There has been much alarm today in regards to the discovery of some 1,200 dead pigs in the Songjiang section of the Huangpu river in China.
The source of this porcine flood is not yet known, but, in what may become China’s next environmental and health scare, the hogs appear to have had been dumped into the river in neighboring Zhejiang province.
Initial news reports suggest that the animals died of porcine circovirus (PCV), a common disease affecting hog herds which is not known to infect humans.
While the shear number of animals involved in the Chinese case is extraordinary, the dumping of carcasses into rivers which also serve as a source of drinking water may be a common and daily occurrence throughout the developing world.
In Bangladesh it is certainly not uncommon to come across the remains of animals in rivers.
Cattle owners slaughter sick animals to minimize financial loss. The meat is sold at a reduced rate, and, given the pervasive poverty throughout rural areas, the proposition of cheap meat is attractive to villagers. Most of these carcasses will, in the end, be dumped into rivers.
In a study of diseased cattle conducted during an anthrax outbreak investigation in Bangladesh, 64% of the ill animals slaughtered were eventually disposed of in a river.
On the most superficial level, it’s not hard to see why rivers might be favored for the disposal of carcasses: rivers are plentiful and are easy to get to, they don’t require cattle owners to use their land for burials, they wash the remains and all of the unpleasantries involved quickly and easily away and out of mind, and the animals, once borne downstream, are not likely to be traced back to the dumpers.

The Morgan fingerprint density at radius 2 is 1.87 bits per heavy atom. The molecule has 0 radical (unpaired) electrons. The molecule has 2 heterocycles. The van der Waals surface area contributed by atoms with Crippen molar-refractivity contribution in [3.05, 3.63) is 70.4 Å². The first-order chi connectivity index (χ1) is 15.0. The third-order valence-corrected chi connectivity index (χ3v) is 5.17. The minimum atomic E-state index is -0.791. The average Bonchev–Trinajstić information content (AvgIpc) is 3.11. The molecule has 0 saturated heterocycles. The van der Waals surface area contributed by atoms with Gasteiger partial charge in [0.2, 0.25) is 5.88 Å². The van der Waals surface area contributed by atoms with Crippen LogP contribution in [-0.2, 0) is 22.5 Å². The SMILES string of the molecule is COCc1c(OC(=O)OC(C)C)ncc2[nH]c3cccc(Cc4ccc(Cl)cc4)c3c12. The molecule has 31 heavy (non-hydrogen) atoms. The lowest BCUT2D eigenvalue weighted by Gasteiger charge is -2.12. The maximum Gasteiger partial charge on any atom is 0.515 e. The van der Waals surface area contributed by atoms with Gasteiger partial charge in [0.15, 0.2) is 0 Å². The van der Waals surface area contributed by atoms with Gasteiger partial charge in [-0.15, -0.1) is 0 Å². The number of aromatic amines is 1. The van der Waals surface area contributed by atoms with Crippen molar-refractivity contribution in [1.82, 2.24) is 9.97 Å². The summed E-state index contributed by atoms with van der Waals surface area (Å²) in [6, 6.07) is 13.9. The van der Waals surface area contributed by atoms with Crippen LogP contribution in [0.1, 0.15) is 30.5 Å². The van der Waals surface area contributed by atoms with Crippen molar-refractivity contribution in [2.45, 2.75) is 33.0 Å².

The costs to health and environment, however, could be high: carcasses roll downstream, become lodged along shallow parts of the river, and can foul water supplies.
And while it’s impossible to quantify the human health effects caused by this practice, it only makes sense that introducing animals that have died from an infectious cause into a water supply puts people downstream at risk for disease.
Theoretically, this could represent — along with, for example, eating bush meat — one of the routes by which animal diseases might be introduced into human populations.
While there may be some action in China following this most recent massive dumping — this is likely a wide spread problem. Stopping it is going to be difficult and will require the recognition of the health risks to populations downstream and beyond and the availability of alternative ways of disposal.